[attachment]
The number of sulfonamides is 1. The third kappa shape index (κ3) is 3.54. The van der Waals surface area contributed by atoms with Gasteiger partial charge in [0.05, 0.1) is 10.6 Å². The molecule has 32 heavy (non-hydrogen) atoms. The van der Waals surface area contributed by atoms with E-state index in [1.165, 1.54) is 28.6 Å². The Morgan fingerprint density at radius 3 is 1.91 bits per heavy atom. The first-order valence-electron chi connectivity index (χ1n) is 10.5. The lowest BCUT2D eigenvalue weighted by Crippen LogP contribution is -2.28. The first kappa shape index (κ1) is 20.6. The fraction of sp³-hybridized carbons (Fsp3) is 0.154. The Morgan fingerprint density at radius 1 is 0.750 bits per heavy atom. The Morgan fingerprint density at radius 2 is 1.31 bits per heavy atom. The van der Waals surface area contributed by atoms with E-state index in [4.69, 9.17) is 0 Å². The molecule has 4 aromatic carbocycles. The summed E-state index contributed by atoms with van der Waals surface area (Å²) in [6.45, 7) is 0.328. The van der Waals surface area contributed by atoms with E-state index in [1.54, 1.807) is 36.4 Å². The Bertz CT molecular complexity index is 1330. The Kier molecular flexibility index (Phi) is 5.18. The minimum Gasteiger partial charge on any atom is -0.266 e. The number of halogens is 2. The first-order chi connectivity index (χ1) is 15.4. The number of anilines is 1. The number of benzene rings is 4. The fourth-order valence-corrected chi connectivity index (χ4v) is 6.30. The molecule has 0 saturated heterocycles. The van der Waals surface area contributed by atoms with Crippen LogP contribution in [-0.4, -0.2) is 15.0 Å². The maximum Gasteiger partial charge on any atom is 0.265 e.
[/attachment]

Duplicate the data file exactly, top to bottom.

The number of sulfonamides is 1. The third kappa shape index (κ3) is 3.54. The van der Waals surface area contributed by atoms with Gasteiger partial charge in [0.05, 0.1) is 10.6 Å². The molecule has 32 heavy (non-hydrogen) atoms. The van der Waals surface area contributed by atoms with E-state index in [1.165, 1.54) is 28.6 Å². The Morgan fingerprint density at radius 3 is 1.91 bits per heavy atom. The first-order valence-electron chi connectivity index (χ1n) is 10.5. The lowest BCUT2D eigenvalue weighted by Crippen LogP contribution is -2.28. The first kappa shape index (κ1) is 20.6. The fraction of sp³-hybridized carbons (Fsp3) is 0.154. The Morgan fingerprint density at radius 1 is 0.750 bits per heavy atom. The Morgan fingerprint density at radius 2 is 1.31 bits per heavy atom. The van der Waals surface area contributed by atoms with E-state index in [4.69, 9.17) is 0 Å². The molecule has 4 aromatic carbocycles. The summed E-state index contributed by atoms with van der Waals surface area (Å²) in [6.45, 7) is 0.328. The van der Waals surface area contributed by atoms with E-state index in [1.54, 1.807) is 36.4 Å². The Bertz CT molecular complexity index is 1330. The Kier molecular flexibility index (Phi) is 5.18. The minimum Gasteiger partial charge on any atom is -0.266 e. The number of halogens is 2. The first-order chi connectivity index (χ1) is 15.4. The number of anilines is 1. The number of benzene rings is 4. The fourth-order valence-corrected chi connectivity index (χ4v) is 6.30. The molecule has 0 saturated heterocycles. The van der Waals surface area contributed by atoms with Crippen LogP contribution in [-0.4, -0.2) is 15.0 Å². The maximum Gasteiger partial charge on any atom is 0.265 e.